by Amber Mann Riggs
Let’s face it – American culture has undergone radical changes in the past several decades. For Christians, the changes seem to be happening faster than most of us can comprehend. How can we influence a culture to follow Christ when it seems like we are speaking two different languages? Especially when it seems like even within the Church we are encountering the world in very different ways.
As 21st century Christians, much of our understanding of culture is directly dependent on our understanding of the term “postmodernity.” Part 1 of this series established that the very word “postmodernity” implies that it came after something. Namely, modernity. It is both a reaction to and a natural outgrowth of modernity. In Part 1 we began to explore the roots of postmodernity in the modern world of the 18-20th centuries. In this second part we will continue to explore the modern world, focusing on how the Church responded to and was shaped by modernity.
Significantly, because the Church does not exist in a vacuum, modern era Christians inescapably began thinking about and worshipping God in very modern ways. While the modern era is often stated to have ended in 1980, modern Christianity has shaped many of the ways that the Church as a whole still thinks about and worships God. However, as we shall see in the next few articles, much of the tension in the Church today is related to how we interact with both modern and post-modern thought-forms.
Beauty in Modernity
‘There is nothing in which deduction is so necessary as in religion,’ said [Sherlock], leaning with his back against the shutters. ‘It can be built up as an exact science by the reasoner. Our highest assurance of the goodness of Providence seems to me to rest in the flowers. All other things, our powers, our desires, our food, are all really necessary for our existence in the first instance. But this rose is an extra. Its smell and its colour are an embellishment of life, not a condition of it. It is only goodness that gives extras, and so I say again that we have much to hope from the flowers.’ “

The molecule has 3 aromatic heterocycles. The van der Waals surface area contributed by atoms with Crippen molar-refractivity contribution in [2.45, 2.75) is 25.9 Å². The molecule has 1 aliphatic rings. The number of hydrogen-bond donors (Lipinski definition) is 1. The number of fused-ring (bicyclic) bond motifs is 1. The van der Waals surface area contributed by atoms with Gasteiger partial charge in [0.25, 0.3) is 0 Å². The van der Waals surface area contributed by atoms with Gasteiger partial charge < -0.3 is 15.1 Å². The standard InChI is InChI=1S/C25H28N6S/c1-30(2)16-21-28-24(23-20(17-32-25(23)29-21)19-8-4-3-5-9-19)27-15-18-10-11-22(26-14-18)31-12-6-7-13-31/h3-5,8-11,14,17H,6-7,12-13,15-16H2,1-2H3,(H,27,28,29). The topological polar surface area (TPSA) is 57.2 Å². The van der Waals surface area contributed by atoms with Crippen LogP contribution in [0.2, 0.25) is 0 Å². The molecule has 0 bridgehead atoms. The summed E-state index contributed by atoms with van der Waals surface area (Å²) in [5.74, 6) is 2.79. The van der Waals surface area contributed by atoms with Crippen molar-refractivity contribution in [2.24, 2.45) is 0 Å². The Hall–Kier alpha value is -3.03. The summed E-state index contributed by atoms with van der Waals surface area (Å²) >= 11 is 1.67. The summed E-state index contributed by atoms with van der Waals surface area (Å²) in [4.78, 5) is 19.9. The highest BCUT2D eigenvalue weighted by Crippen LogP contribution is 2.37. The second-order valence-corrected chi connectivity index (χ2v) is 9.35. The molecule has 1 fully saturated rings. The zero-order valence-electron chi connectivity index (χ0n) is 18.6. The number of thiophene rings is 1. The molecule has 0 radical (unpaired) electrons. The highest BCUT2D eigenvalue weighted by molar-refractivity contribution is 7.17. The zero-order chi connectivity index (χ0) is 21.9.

-From “The Naval Treaty,” by Sir Arthur Conan Doyle
This quote eloquently illustrates the beauty that Christians found in approaching God through the mode of modernity. It is awesome to look at creation and find completely nonrandom patterns occurring in the most unlikely places! For example, the Fibonacci sequence. There is evidence of design and precision. There is evidence of God through natural revelation, and we can delight in His natural revelation.
Modernity emphasized some beautiful things in the Church:
Newfound appreciation of the Word of God.
The printing press made it possible for more people to have access to the Bible. Because words were seen to hold precise meanings, it was also possible for laypeople to study the Bible and determine the meaning of passages. Modernity also brought us an emphasis of the doctrine of inerrancy of scripture and a strengthened connection between archaeology and the Bible. Worship of God became “word-oriented”. It wasn’t uncommon for sermons to be 2 hours long. We also see hymns that reinforce the message of the word of God and are full of Biblical analogies.
Confidence that we can attain knowledge about God.
While God is mysterious and beyond us, modernity bridged a gap by allowing God to become more “knowable”. That is, we can study His Word (divine revelation) and His creation (natural revelation) and come to a better knowledge of His nature and who He is. Revelation can be interpreted through reason leading to foundational truths. There was also the belief that we could look at these truths objectively.We could separate ourselves from the truth to look at it from unbiased viewpoints and come to an unbiased opinion.
Emphasis on one metanarrative.
Because absolute truth could be deduced through scientific reason, it held that although many religions had metanarratives, only one of those metanarratives could be truth: that being the metanarrative found in the Bible. Today, it isn’t uncommon to meet people who claim to be both Christian AND Buddhist (or some other combination). But this was an impossibility within modernity because only one religion could be the true religion.
Truth is held at an individual level.
Individuals can draw conclusions based on reason! Confidence in the scientific method meant that truth was absolute. Meaning that if people simply studied the right things, they should all arrive at the same conclusions. Thus, although everyone could believe the same thing, that belief could be arrived at individually, at a personal level.
God is the unifying factor in the universe.
In a world of mechanistic order, everything points to God, our Creator.
Modernity brought about an emphasis on reason that allowed Christian theology to be structured in a logical way. The use of an integrative motif (such as the Kingdom of God) is one example of this. Just as God is the unifying factor, theology looked for unifying attributes of God, and focused on those commonalities to make sense of the world. Theology began to lean toward the scientific. Looking at scripture objectively solidified certain absolute conclusions that could be explained clearly through reason.